Meet John Miller
How John Miller became interested in studying molecular wires is a great example of the power of education. While studying chemistry in college, he learned that electrons can “tunnel” through a string of molecules that don’t conduct well in order to reach an acceptor molecule at the end. In graduate school, he found that tunneling provided an explanation for puzzling phenomena in glassy materials, while biological scientists were uncovering its role in photosynthesis.
“This was exciting, wonderful research that, for example, provided insights into how the sun’s energy is captured by plants in photosynthesis, an exquisitely engineered natural system,” says Miller. “I was hooked.”
As a result of this early interest, Miller ultimately turned his attention to the electron accelerators at the U.S. national laboratories, where electron tunneling through molecules, and eventually along molecular wires, could be studied. In fact, with applications in molecular electronics in mind, scientists had already begun developing long molecule chains that rapidly transferred electrons.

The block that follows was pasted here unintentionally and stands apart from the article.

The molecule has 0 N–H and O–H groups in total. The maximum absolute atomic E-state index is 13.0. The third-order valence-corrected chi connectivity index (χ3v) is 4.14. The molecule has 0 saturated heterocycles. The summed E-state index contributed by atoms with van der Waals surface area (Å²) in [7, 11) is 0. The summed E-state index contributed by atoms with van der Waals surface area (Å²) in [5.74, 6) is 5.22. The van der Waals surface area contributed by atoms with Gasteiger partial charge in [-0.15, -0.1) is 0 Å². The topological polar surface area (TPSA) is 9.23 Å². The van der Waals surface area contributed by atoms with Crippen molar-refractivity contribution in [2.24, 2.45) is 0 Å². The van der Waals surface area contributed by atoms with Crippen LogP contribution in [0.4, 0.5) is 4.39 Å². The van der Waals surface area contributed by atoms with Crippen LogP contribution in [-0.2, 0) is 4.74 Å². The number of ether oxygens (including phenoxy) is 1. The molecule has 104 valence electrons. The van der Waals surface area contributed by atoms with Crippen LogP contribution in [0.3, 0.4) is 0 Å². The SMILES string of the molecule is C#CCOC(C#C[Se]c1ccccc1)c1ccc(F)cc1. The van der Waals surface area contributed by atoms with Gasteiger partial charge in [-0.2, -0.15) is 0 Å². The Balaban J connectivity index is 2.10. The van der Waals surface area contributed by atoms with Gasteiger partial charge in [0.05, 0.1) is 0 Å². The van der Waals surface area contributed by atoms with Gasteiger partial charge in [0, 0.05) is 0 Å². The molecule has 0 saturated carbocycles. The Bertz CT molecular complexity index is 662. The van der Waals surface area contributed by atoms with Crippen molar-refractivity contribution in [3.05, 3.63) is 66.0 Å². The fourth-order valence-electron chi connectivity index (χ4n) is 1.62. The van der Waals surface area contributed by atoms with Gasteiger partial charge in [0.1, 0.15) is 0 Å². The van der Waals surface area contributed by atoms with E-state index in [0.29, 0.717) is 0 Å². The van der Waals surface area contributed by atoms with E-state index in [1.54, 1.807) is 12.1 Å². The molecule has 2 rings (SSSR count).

Miller was intrigued. “I wondered about using molecular wires to develop simple, affordable solar energy systems. Brookhaven’s Laser Electron Accelerator Facility seemed an ideal tool to investigate the wires’ potential for converting solar energy to electrical energy.”
Now, at the facility, Miller is doing just that. Through his research, he is helping to advance the “plastic solar” movement, which aims to create polymer-based solar energy panels that are inexpensive, physically flexible, and efficient.
Miller received his bachelor’s degree at Oregon State University in 1966 and a Ph.D. in Chemistry from the University of Wisconsin in 1971. He then worked for several years at Argonne National Laboratory and came to Brookhaven Lab as a Senior Chemist in 1998.